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School lunch menus changing
New USDA rules mandate more fruit, veggies and less protein, grains
Students across the nation will see a change in what is being served in their local school cafeterias this year due to new mandates by the U.S. Department of Agriculture.
Yuma Union High School District student nutrition services director Charlene Story said that the changes have caused them to have to revamp the way they do meal planning for their campuses. Story said that under the Healthy, Hunger-Free Kids Act, schools are now being required to serve larger portions of fruits and vegetables, while putting a maximum limit on the amount of protein and grains that can be served per week.
She explained that while she is in favor of increasing the amount of fruits and vegetables, the USDA is now saying that students have to take at least half a cup for it to be considered a reimbursable meal.
“We have to serve more fruits and vegetables. That's no big deal because it's good for the students, but that they have to take it – that's a new one,” said Story.
She's hoping that through new marketing strategies, she'll be able to institute more grab-and-go type containers for students to be able to quickly choose fruits and vegetables.
“That will help to keep our lines moving... We have some schools that have 2,800 kids and we serve them in two lunch periods, so that's 1,400 students per lunch and they've got 30 minutes to eat. Our target is to have everyone fed within the first 10 minutes of their lunch so they have time to sit down and eat,” she said. “I can't put out a salad bar and have students stand there and pick and choose, it's just going to slow those lines down.”
She said that she is contracting through the Department of Defense to bring in new and fresher fruits and vegetables that they normally wouldn't be able to offer very often such as strawberries, blackberries and fresh spinach for sub sandwiches and pizza.
Although they were expecting the changes to the serving size of fruits and vegetables, the specifics of the requirements caught them off guard.
For example, not only have they specified how much vegetables students will be required to take, schools now have weekly requirements for the type of vegetables they need to serve in various categories per week. Categories include dark green, red/orange, and starchy vegetables as well as beans/peas and vegetables that fall into the other category such as artichokes, asparagus, avocado, cauliflower, celery, mushrooms, beets and cucumbers.
“It's a big learning curve,” she said.
One of the biggest problems she and her staff are running into with the new mandates is the maximum limit of meats and meat alternates they can serve. She explained that meat alternates are factored into serving limits of 2 ounces per meal in the protein category and include such items as cheese, peanut butter and beans.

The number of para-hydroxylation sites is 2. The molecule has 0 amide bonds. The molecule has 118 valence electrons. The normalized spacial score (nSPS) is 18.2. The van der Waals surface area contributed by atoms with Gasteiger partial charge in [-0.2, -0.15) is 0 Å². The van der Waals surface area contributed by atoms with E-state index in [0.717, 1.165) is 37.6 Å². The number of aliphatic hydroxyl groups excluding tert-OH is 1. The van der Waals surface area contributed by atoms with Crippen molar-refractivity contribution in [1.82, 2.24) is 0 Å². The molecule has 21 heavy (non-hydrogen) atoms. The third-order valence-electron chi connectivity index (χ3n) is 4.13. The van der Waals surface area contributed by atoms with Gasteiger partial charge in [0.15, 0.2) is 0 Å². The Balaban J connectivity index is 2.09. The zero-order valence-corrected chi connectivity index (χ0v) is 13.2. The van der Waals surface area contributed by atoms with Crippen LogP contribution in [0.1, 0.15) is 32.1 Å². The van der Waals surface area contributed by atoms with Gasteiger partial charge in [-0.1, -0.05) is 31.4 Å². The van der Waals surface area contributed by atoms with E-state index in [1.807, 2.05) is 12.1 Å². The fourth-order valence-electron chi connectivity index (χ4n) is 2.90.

Story said that where last year she was serving 3 ounces of meat and 1 ounce of cheese on their sub sandwiches, now that same sandwich would have to have 1 ½ ounces of meat and ½ ounce of cheese under the new requirements.
“It used to be you could only serve 4 ounces of protein per meal, and then it turned into 3 ounces of protein and now we're down to 2 ounces,” she explained. “2 ounces is not a lot of protein, especially for a growing high school student.”
Story added that for K-8 grades, the protein limit has been set to 1 ounce of protein per meal.
“I can no longer serve things like baked chicken because the servings sizes are too big,” she said. “I'm hoping that the families understand that a lot of this is no longer in our hands.
Story said that they are working to hire a chef that will help them make these new mandates as adaptable for their students as possible while implementing new recipes that will not only taste good but meet the standards for the USDA.
“There are ways to do it, we just have to figure out what those ways are very, very quickly,” she said.
She noted if schools meet the requirements and go through the certification process in October, they have the opportunity to receive 6 cents more per meal.
“It's not much, but every little bit helps,” she said. “When you look at a meal of $2.25, we get about a quarter from the government for serving it... By the time we cover our labor and all of our equipment costs and our overhead costs as any other restaurant would, it doesn't leave a whole lot left for food.”
Story said she hopes to make sure they can meet the requirements, while remaining financially successful and taking care of the most important thing: — the students.
While there are also new regulations for breakfast, they are not yet required to follow the standards.
“I thought about trying to do both but I don't want to hit the students with too much all at once,” she said. “It'll be really exciting once we get into it and try different things but it's a huge change. It's the biggest change that's been made in my 10 years.”
Sarah Womer can be reached at email@example.com or 539-6858. Find her on Facebook at Facebook.com/YSSarahWomer or on Twitter at @YSSarahWomer.